GASLIGHT AND SHADOWS
It starts with a ring you buy at an antique shop in your neighborhood which you hadn’t noticed before—a dusty little place of creaky floorboards and a name to match: Gaslight and Shadows.
When you see it, gleaming at you from behind a pane of glass covered in fingerprints long left behind, you’re not sure why it feels familiar. Something about the tarnished silver and the large pink stone haloed by small green gems reminds you of a lily pad on a cool still lake.
The shopkeeper sees you looking. She sidles up and offers to open the display, to which you’d normally object. I’m just looking around, you’d say. Passing time while I wait to meet a friend, you wouldn’t add because you’d want to create the illusion that you might possibly buy something, that you’re not just looking for a place to stay out of the chill for fifteen minutes.
But your lily pad sparkles from its stand, a slim halved finger of blue velvet.
You point to it—so unlike you to be so direct, your husband would say—and with a jingle of keys, the shopkeeper leans in and pulls out your ring, your lilypad.
You’re not sure why it would fit. You’ve noted with some shame that your fingers are of above-average girth. It’s not flesh, you told your husband when you went to try on wedding bands, it’s the bones. The knuckles are wide and knobby, inelegant. A washer woman’s hands, you joked and he laughed and you stared at the things with distaste.
But you slip it on now and your lily pad glides over bone to settle firmly against your skin, its band nestled in the soft pad of your ring finger.
The shopkeeper unpacks her array of compliments and backstory, Rare piece, 18th century engagement ring, you won’t find a better price, it looks like it was made for you, but you hold out your blossomed hand before you, twisting it a little to watch the light bounce off the stone.
When you meet Sonia, you are cradling a cup of English breakfast tea in your hands, peeking every now and then at the gem that has temporarily displaced your engagement and wedding rings to the opposite hand. You watch it scintillate—catch the light and echo it—on the cup’s dull grey porcelain.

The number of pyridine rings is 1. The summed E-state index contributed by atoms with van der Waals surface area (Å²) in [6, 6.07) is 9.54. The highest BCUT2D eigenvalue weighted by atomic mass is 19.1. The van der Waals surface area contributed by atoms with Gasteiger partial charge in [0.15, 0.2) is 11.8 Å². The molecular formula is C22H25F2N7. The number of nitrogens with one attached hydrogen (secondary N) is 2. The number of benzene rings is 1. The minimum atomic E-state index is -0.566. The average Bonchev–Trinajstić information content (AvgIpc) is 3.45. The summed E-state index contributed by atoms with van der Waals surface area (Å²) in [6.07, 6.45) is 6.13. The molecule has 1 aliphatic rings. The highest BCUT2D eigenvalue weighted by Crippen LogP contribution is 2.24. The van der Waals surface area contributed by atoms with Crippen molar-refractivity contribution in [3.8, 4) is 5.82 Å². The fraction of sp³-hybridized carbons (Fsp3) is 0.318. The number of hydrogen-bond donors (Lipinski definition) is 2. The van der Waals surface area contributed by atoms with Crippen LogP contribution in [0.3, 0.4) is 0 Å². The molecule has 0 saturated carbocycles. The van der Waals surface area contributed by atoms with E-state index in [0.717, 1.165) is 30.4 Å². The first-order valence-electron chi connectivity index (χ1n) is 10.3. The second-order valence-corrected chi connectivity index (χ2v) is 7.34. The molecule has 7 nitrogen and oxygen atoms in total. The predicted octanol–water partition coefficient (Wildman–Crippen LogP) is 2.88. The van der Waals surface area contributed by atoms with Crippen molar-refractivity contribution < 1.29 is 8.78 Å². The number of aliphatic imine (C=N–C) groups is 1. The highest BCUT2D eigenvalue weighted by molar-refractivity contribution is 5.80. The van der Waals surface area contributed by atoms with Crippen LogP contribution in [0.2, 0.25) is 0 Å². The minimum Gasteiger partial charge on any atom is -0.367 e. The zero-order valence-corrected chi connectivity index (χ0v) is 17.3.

Sonia seems nervous, fidgeting with her phone lying face down on the table. You’d noticed she’d been swimming religiously but now that she appears in a tight new athletic ensemble, you appreciate how thin she’s gotten, how slim and light. How the bones in her face push at taut skin.
She talks about the usual: the office intrigues you’ve missed out on, the questionable parenting choices of mutual childed friends, and men. She hasn’t been dating much lately. Nothing juicy to report, she laughs, a peculiar note in her voice, her mouth strange with secrets.
She asks, How are you doing? and her eyes finally cease flitting about to focus on yours.
When she asks about the ring, your lips curl into a smile, and you tell her, It’s new, kind of. And when she asks, New to you? you just laugh and grip your cup tighter until your tea grows cold.
When you return, Dave is sitting on the couch but the TV is off and you are surprised to find him home at dinnertime because his meetings with Japan (or was it Australia?) now take him later and later into the night.
He asks, Had a good lunch? And when you don’t reply he follows up with, We need to talk, his eyes still focused on the dark screen, a window onto a black moonless night, and all you can think about is how he still prefers to be called Dave. How he’d introduced himself that way in college and how it had been fine then, if a little conventional, and how you’d imagined the man he’d become, the David he’d grow into: strong, proud, fertile.
There’s something you should know, he says, as you pull the long cool needles out of your bag, relishing the way your lily pad gleams even in the gloom of your twilit living room. Taking a seat on your favorite armchair, the one you tell yourself you’ll use to breastfeed, you begin to knit—something tiny and blue, for the someday future—because that’s always helped you focus in the past and he says, Since when do you knit, and Look at me, trying to find your eyes with his, but you are elsewhere now, fixated, watching the gleaming needles respond to every move of your wrists.
How undignified to take a name like David—a king’s name, a warrior’s—and break its legs, turn it into the sound of groveling.
The needles click, sharp and efficient, and your lily pad flashes as your hands move deftly, of their own accord now, perfectly synchronized, transforming blue yarn into something real. Turning nothing into a form, a shape of your intent.
I didn’t mean for this to happen, but it’s gotten serious, he says, as though he believes it, as though it could’ve been anything but deliberate, as though a heart can beat by accident.
Still looking down, your eyes shift out of focus as you settle into the pattern, the needles working at the speed of muscle memory.
But you were wrong then, in college. He is no David and never will be, and she is no Bathsheba, and as your needle sinks in, meeting soft flesh, your laugh is not your own, but familiar. Your hands rest, the needles warm where the grip is tightest, the stone somehow still gleaming in the dimness of the room and you remember something the jeweler said when you were choosing an engagement ring, how light can pass through a diamond in two ways, either as white light or as fire and you wonder is that what this is? Is this fire?
Tatyana Sundeyeva, originally from Chisinau, Moldova, is a Russian-American writer and novelist living in San Francisco. She has just completed her first novel. Find her online at TatyanaWrites.com and on Twitter @TeaOnSundey. This is her first published fiction.